e) The Respondent contends that, as a result of his failure to renew the Domain Name the Complainant abandoned any rights he may have had in the Domain Name.
f) The Respondent denies the Complainant’s contention that the Respondent is using the Domain Name in bad faith thereby disrupting the business of the Complainant. The Respondent stresses that the Domain Name was unused by the Complainant for many weeks previous to its registration, meaning that the domain [i.e. presumably any web site by reference to the Domain Name] would not have been accessible for many weeks. Any disruption to the Complainant’s business would have occurred before the Respondent registered the Domain Name.
g) The Respondent contends that he offered in good faith to return the Domain Name to the Complainant for a fee of $400. The Respondent claims that this amount was to reimburse him for his actual office and notary expenses for the transfer of the Domain Name. (No further details have been provided in evidence documenting these costs.)
h) The Respondent refers to himself in his Response as "Webaffiliated" (presumably a business run by him). Webaffiliated is described as an Internet and Marketing specialist, responsible for clients’ web sites receiving visitors every month.
7. Discussion and Findings
7.1 The Panel has reviewed the Complaint, the Response and the documents annexed thereto as well as the emails between the Complainant and the Center referred to in section 3 above. In the light of this material this Panel’s findings are set out below.
a) Very little evidence has been filed by either party and the Panel has very little material to assess. However, the key facts do not appear to be in dispute and the Panel relies upon the following:
i) The Complainant trades as a Toyota dealer under the name of Toyota of Glendale and under a domain name <toyotaofglendale.com>.
ii) The Complainant also was previously the owner of the Domain Name <toyota-of-glendale.com> but this lapsed.
iii) The reasons why it lapsed are disputed but this does not seem material.
iv) The Respondent registered the Domain Name. No explanation has been given by the Respondent of any interest it has in either ‘Toyota’ or ‘Toyota of Glendale’ (however represented).
v) The Respondent offered to return the Domain Name to the Complainant for $400.
b) The Domain Name is confusingly similar to the trade mark used by the Complainant, namely, "Toyota of Glendale". Despite the fact that no explanation has been given as to the specific nature of the rights the Complainant asserts in the registered trade mark "Toyota" e.g. whether the mark is used under license, in the circumstances, the Panel accepts that, as a Toyota dealer doing business as "Toyota of Glendale", the Complainant has trade mark rights in this phrase.
c) It seems to the Panel that the Domain Name includes a geographic reference that is presumably significant in relation to the location of the Complainant’s car dealership as well as the make of vehicle that the Complainant sells.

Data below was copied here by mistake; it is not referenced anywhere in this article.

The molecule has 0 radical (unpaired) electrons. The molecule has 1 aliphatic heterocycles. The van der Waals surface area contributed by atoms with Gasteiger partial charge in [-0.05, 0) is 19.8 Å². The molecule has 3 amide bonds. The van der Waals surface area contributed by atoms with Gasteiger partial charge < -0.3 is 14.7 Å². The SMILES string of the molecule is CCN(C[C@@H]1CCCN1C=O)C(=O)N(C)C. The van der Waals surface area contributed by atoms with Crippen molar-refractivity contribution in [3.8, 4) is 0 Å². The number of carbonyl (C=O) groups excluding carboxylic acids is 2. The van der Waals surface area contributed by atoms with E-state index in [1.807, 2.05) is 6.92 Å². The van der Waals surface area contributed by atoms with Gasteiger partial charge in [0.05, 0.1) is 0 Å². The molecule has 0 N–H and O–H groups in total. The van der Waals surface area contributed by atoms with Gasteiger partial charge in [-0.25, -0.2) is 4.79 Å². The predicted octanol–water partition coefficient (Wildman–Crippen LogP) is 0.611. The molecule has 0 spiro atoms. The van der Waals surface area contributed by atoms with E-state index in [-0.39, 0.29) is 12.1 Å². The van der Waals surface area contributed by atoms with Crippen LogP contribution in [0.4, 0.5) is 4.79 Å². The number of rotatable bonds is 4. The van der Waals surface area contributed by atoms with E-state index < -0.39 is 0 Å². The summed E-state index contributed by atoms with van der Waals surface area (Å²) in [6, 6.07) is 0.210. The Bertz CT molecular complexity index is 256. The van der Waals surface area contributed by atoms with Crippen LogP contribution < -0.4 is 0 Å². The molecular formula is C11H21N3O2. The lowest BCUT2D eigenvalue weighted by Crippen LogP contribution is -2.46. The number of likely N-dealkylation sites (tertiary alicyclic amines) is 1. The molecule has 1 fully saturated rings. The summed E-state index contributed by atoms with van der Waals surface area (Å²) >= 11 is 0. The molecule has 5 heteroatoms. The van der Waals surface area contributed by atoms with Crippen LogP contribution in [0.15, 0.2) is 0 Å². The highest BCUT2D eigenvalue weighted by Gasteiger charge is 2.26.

d) The Panel’s view is that the Respondent has failed to demonstrate any rights or legitimate interests in respect of the Domain Name. The Respondent does not claim to be carrying out activities (such as himself selling Toyota cars in Glendale) which might at least explain the basis for such rights. Absent any explanation, the Panel concludes the Respondent has no such rights or interests. The argument that, since the Domain Name was available, the Respondent is as entitled as anyone else to acquire it, is incorrect – that will always be the case in disputes under the Policy and cannot be an answer in itself to the Complaint. In particular, the Respondent has not demonstrated any of the matters set out at paragraph 4(c) of the Policy, or any other matters which establish a legitimate right or interest.
e) Despite the Respondent’s assertion that he does not acquire and sell domain names for profit, on the evidence presented to this Panel (and in view of the lack of documentary support for the $400 costs the Respondent claims he would incur) the Panel regards the Respondent’s offer to transfer the Domain Name for $400 as an attempt to transfer the Domain Name for valuable consideration in excess of the Respondent’s documented out-of-pocket costs directly related to the Domain Name.
f) The Panel infers, on the balance of probabilities, that the Respondent identified that the Domain Name had lapsed but remained of value to the Complainant, and registered himself with a view to transferring it to the Complainant for more than his out-of-pocket expenses. The figure of $400 appears to the Panel to have been judged to be less than the Complainant would have to pay to invoke the present procedure (the Response states "Webaffiliated does not understand why the Complainant chooses to invoke the WIPO arbitration process at a higher expense"). As such, the Panel takes the view that the registration was within 4(b)(i) of the Policy.
g) The Panel therefore concludes that the Complaint should succeed and that the name was registered, and is being used (in the subsequent offer for sale), in bad faith.
In the light of the above findings, the Panel’s decision is as set out below.
a) The Domain Name is confusingly similar to the Complainant's trade mark (see paragraph 4(a)(i) of the Policy).
b) The Respondent has no rights or legitimate interests in the Domain Name (see paragraph 4(a)(ii) of the Policy).
c) The Domain Name was registered and is being used in bad faith (see paragraphs 4(a)(iii) and 4(b)(i) of the Policy).
d) This Panel directs that the Domain Name be transferred to the Complainant.
Dated: September 24, 2002